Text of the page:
The other two working groups have also made strides. Specifically, the Working Group on Enhancing Member Value has teamed with the Advanced Technology Committee and staff to significantly advance TEI’s goal of creating a new website with enhanced content and functionality. By the end of October, TEI will select the vendor that we will work with to build the new system, and by the time our Midyear Conference convenes next March, the new site–with subsidiary sites for our chapters–will be operational.
This group has similarly worked with the Corporate Tax Management Committee on a proposed survey of corporate tax departments that will provide TEI members with helpful benchmarking information on department structure, size, and budget. The timing of the survey will be announced in a future issue of The Tax Executive.
The third working group, focused on engaging members, has also made good progress. For example, under the group’s aegis, TEI is actively exploring the creation of an Asia Chapter, which will likely be located in Singapore or Hong Kong. Drawing upon the successful experience of the Institute’s European Chapter, the group will hold an exploratory meeting in Vietnam in November (as part of a conference sponsored by Baker & McKenzie). The Engaging Members Group has also developed the program for a Senior Tax Executive Conference, which will be held in Scottsdale next May. Finally, the group is overseeing efforts by our Membership Committee to identify ways in which TEI can aid its members in transition and enhance the diversity and pool of business tax professionals.
Technical Activities: Your Help Needed
All these words about the efforts of TEI’s three internally-focused working groups should not mask the outstanding work done by our technical committees. Since August, TEI has testified before the Canadian House of Commons, filed comments with the California legislature and the Virginia Department of Revenue, and urged the Treasury Department to significantly modify its tax shelter regulations. As previously noted, we have also reiterated our opposition to the codification of the economic substance doctrine. The Institute’s technical submissions are reprinted in this issue and are posted on TEI’s website.
More work remains to be done, however, and I urge you to lend your assistance to our efforts to improve tax policy and administration in the United States, Canada, and Europe. For example, our Canadian committees are currently at work on the agendas for TEI’s December liaison meetings with the Department of Finance, Canada Customs and Revenue Agency, and Department of Justice, and we need suggestions on specific items to be included. We also welcome your suggestions of projects to be included in the Treasury/ IRS’s business plan. Contributing is as easy as calling 202.638.5601 and asking for a member of the legal staff or sending an e-mail message to email@example.com. Alternatively, do not hesitate to send your comments directly to me at firstname.lastname@example.org. By working together, we can enhance the organization’s effectiveness.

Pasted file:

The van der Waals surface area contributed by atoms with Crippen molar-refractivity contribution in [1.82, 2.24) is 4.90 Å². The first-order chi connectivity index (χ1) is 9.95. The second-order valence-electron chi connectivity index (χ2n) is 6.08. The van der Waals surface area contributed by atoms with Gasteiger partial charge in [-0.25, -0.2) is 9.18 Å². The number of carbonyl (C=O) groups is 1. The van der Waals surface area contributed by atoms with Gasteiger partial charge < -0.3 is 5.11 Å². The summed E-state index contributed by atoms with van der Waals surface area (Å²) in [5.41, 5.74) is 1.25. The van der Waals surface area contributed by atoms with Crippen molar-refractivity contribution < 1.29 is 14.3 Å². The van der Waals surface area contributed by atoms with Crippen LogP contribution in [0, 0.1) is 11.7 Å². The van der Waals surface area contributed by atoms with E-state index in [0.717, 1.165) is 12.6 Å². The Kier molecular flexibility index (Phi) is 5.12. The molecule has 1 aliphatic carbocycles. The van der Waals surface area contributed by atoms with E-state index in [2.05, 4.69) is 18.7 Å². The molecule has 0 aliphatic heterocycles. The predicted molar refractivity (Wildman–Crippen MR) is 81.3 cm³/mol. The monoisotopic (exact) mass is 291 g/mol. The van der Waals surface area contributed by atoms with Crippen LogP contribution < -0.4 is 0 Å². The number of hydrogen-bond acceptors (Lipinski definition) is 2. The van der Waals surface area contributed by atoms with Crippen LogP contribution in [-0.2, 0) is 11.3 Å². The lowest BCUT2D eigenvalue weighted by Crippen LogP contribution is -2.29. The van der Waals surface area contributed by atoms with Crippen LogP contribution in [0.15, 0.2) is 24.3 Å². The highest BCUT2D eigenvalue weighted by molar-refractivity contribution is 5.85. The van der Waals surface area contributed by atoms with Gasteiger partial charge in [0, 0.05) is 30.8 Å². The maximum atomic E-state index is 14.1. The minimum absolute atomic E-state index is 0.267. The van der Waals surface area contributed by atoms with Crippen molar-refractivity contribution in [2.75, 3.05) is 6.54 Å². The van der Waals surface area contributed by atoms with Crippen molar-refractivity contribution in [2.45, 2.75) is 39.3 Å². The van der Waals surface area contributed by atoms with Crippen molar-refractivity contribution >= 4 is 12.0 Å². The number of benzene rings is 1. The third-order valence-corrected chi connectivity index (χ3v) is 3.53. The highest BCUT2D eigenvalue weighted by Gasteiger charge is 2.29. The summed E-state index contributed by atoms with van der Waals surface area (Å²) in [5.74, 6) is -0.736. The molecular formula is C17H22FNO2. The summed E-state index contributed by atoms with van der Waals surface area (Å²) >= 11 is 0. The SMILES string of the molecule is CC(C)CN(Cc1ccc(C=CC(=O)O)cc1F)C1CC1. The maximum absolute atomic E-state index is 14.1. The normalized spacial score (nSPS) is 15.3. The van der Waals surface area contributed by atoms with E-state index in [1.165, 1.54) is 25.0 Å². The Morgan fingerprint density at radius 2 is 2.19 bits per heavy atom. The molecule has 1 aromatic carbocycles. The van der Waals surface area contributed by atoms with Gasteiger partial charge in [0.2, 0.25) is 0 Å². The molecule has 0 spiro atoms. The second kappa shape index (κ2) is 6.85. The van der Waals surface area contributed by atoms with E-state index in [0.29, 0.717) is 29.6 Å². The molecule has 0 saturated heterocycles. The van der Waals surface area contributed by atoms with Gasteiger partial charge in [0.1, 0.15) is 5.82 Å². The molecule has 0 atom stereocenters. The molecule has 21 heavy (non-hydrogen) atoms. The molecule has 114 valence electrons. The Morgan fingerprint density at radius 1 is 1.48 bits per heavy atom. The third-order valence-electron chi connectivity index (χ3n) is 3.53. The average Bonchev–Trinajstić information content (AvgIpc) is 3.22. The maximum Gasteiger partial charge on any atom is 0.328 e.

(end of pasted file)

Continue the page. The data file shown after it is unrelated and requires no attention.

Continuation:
I want to take this opportunity to thank the firms that have become sponsors of the Institute’s 58th Annual Conference. Their support has enabled TEI to advance its education, networking, and advocacy goals.
Platinum: Baker & McKenzie, Deloitte & Touche LLP, Ernst &Young LLP, KPMG LLP, Mayer, Brown, Rowe &Maw LLP, McKee Nelson LLP, PricewaterhouseCoopers LLP, RIA
Gold: ADP Tax Credit Services, DuCharme McMillen & Associates, Inc., Smith Thimm & Associates, Sutherland Asbill & Brennan LLP
Silver: Alston &Bird LLP, Baker & Hostetler LLP, Fenwick & West LLP, King & Spalding, Miller & Chevalier Chartered, Shaw Pittman LLP, Thompson Hine LLP
Bronze: CBIZ Valuation Group, Inc., Duane Morris LLP, Grant Thornton LLP, Management Insights, McDermott, Will & Emery, TaxSearch, Inc., Wachovia Exchange Services, Inc.
COPYRIGHT 2003 Tax Executives Institute, Inc.
COPYRIGHT 2004 Gale Group